We sat in a dark theatre, watching the credits of How to Train Your Dragon: The Hidden World scroll past on the screen as tears continued to stream down our cheeks. We both did our best to wipe them away, leaving us with damp sleeves, as we sat trying to regain our composure, eyes shrink-wrapped in tears, I was desperately trying to make a few notes I knew I wouldn’t be able to read, and my daughter struggled with tears on her new glasses. We were reeling as the waves of every emotion crashed over us, slowly subsiding as the house lights in the theatre brightened the room, revealing others equally affected.
For me, it was a gut punch, memories were rising to the surface like reflections in deep water. I was remembering my father, who was so much like Stoick and who we lost just two years ago. I was remembering my children as they have grown over the last ten years. My daughter next to me that is so much like Astrid, my son so much like Hiccup, and my wife who is an amusing combination of Valka and Gobber, and the dragons that remind me of every dog I’ve ever had. This film was like a reflection of my life and everyone I love, in Viking and dragon form.
I was struck with the way Dean DeBlois chose to end this series, as if through the narrative of the film’s characters he was saying “it’s OK, you don’t need us anymore, but we will always be here anytime you need us.” Through the films, we were shown how compassion and empathy can change the world, but only with the courage to stand for what you believe. It’s alright if you can’t do it alone, none of us can. Inspirational affirmations through fiction and fantasy are not only good for children, but we adults can also use these reminders as well. To be sure I was not alone in how I felt I asked my daughter her opinion, what she feels like she learned, this is what she said.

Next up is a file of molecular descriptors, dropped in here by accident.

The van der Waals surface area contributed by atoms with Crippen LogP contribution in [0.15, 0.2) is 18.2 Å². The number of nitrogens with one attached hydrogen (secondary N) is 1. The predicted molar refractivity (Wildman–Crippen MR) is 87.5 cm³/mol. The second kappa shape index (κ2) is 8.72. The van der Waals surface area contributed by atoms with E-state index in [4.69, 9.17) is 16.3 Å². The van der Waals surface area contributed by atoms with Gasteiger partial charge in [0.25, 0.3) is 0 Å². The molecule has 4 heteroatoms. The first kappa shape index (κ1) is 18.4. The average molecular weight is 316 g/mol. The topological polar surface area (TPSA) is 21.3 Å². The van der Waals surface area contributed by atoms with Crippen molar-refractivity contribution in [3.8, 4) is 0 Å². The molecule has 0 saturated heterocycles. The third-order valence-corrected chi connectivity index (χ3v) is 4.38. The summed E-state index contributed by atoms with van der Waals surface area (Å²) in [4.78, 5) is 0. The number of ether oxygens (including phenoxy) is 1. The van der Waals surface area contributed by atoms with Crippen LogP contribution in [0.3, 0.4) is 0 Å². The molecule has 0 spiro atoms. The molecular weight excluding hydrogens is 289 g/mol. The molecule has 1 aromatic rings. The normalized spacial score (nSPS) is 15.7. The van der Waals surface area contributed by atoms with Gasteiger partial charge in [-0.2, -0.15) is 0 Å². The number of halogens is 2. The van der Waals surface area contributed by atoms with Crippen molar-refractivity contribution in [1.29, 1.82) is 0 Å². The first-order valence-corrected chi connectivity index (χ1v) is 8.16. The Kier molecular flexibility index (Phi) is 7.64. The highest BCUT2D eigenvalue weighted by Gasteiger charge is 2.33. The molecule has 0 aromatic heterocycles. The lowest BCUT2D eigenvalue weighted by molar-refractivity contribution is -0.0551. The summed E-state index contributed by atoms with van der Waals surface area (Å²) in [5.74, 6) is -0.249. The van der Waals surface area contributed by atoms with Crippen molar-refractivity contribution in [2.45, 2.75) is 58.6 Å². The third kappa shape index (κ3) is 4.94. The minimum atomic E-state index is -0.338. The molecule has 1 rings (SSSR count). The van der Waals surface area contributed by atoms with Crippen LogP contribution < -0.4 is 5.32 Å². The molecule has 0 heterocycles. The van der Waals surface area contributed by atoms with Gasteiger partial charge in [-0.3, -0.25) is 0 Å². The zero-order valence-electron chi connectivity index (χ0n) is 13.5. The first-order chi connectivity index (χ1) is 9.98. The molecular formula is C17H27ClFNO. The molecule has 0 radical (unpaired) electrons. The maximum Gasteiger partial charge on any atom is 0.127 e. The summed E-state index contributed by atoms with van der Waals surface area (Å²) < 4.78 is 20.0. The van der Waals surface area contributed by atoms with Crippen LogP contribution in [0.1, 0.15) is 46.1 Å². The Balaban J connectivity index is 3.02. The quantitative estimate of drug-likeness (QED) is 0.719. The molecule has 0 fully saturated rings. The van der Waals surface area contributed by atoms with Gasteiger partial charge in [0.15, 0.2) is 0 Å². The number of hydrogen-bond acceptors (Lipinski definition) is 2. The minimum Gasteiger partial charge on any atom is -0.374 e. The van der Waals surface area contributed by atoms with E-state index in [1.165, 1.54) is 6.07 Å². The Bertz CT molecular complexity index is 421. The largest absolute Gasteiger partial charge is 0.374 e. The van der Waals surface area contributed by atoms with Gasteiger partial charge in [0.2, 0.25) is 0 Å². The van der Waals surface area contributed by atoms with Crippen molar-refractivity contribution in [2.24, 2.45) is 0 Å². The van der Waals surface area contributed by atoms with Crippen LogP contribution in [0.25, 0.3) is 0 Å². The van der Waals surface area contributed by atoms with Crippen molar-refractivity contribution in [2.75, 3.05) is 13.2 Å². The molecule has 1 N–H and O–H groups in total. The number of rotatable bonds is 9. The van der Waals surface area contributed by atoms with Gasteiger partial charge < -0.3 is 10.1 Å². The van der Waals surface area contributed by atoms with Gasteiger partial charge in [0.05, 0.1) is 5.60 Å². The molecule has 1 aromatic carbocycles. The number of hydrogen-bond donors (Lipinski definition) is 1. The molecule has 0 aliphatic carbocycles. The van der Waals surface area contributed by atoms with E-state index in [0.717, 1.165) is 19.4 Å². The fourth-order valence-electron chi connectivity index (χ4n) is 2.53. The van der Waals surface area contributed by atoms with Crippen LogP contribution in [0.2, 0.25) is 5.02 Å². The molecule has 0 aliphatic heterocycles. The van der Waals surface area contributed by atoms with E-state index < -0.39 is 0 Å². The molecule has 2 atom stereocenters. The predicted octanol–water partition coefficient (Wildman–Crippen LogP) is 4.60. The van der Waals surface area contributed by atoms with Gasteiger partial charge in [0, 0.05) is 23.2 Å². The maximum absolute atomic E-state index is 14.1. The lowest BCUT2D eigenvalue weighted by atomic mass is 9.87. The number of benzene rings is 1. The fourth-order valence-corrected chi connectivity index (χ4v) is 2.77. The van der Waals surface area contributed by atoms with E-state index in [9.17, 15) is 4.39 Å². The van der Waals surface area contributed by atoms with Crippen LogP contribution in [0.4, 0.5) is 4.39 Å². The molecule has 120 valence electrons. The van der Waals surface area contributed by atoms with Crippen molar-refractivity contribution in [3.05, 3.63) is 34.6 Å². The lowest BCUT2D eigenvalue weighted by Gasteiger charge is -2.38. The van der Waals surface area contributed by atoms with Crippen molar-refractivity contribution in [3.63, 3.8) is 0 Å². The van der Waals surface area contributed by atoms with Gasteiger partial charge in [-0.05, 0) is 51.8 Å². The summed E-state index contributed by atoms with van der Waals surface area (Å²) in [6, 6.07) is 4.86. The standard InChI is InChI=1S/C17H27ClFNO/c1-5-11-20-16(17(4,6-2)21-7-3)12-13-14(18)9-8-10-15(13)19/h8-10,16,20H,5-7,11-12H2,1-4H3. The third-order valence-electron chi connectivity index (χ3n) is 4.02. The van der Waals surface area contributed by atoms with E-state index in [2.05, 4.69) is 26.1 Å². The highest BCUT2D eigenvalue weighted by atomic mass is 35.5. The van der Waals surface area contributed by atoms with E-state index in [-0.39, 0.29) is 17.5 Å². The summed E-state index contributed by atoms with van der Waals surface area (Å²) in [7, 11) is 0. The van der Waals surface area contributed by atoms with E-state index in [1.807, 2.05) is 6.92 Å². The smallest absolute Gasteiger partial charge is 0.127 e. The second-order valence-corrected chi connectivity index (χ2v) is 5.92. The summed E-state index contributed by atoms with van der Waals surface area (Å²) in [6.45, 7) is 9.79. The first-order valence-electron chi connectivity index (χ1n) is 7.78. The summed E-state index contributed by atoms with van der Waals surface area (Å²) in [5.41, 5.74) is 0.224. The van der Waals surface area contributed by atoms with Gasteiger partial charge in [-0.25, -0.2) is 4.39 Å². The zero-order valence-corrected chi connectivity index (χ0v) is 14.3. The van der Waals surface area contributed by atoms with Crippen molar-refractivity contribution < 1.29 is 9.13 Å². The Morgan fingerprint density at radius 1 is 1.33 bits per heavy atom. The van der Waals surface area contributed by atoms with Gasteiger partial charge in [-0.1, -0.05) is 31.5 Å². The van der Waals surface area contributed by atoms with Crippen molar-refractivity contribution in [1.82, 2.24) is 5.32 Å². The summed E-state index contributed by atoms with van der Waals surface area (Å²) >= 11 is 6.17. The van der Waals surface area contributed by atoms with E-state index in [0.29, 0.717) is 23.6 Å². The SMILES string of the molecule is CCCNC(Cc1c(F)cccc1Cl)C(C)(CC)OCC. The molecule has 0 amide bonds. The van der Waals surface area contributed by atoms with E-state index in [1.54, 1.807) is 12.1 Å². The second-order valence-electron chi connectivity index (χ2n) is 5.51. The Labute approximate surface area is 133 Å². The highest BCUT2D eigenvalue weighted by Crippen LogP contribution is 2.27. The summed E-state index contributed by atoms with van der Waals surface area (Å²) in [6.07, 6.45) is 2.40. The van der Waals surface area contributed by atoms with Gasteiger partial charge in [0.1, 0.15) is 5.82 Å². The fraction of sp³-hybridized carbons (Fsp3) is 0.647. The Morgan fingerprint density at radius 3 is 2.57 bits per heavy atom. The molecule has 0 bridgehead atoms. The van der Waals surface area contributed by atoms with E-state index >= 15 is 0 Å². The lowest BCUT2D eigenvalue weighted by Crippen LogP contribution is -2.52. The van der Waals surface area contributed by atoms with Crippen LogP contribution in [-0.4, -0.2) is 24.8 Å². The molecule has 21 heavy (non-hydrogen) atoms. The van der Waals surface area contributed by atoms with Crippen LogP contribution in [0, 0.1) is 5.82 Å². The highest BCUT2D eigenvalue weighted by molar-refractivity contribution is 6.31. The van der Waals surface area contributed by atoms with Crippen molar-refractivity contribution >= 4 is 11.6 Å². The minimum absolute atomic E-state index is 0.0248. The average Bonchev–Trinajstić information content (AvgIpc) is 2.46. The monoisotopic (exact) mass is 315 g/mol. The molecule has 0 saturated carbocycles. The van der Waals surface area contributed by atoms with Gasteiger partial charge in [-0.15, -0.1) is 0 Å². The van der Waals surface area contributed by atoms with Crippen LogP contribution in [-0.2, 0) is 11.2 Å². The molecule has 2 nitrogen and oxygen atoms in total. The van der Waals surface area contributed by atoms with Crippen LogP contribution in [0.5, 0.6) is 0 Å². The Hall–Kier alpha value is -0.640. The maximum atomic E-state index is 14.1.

I really love this series quite a lot. The story, character design, the character’s personality, it’s all very well done. Plus, I’ve always loved dragons, action, Vikings, and just all things magical. As an adult, I think I will feel much the same, as well as nostalgic. This series has been a major part of my childhood, it’s something that if you love it, you love it forever. It was so perfectly designed for both children and adults. The lesson it teaches about accepting change is appropriate for all ages.
After this time of reflection, and of conversation with my daughter about How to Train Your Dragon as a series and its conclusion with The Hidden World I have come to some conclusions. For adults and children alike the rule of ‘show don’t tell’ for film an exceedingly effective narrative tool to communicate themes and ideas. It is possible to deeply relate to an animated dragon. A perfect film score can coax emotion from the deepest recesses of your memory and heart. Finally, sharing these experiences can be a transformative experience that can deepen bonds of family and friendship. We have seen a world with dragons, we have seen the failure and triumph of altruism. We can be monsters, or we can be heroes, that is a choice before us each day. And when my children have grown, and they have children of their own, they can visit Berk and tell their children that when they were young, there were dragons.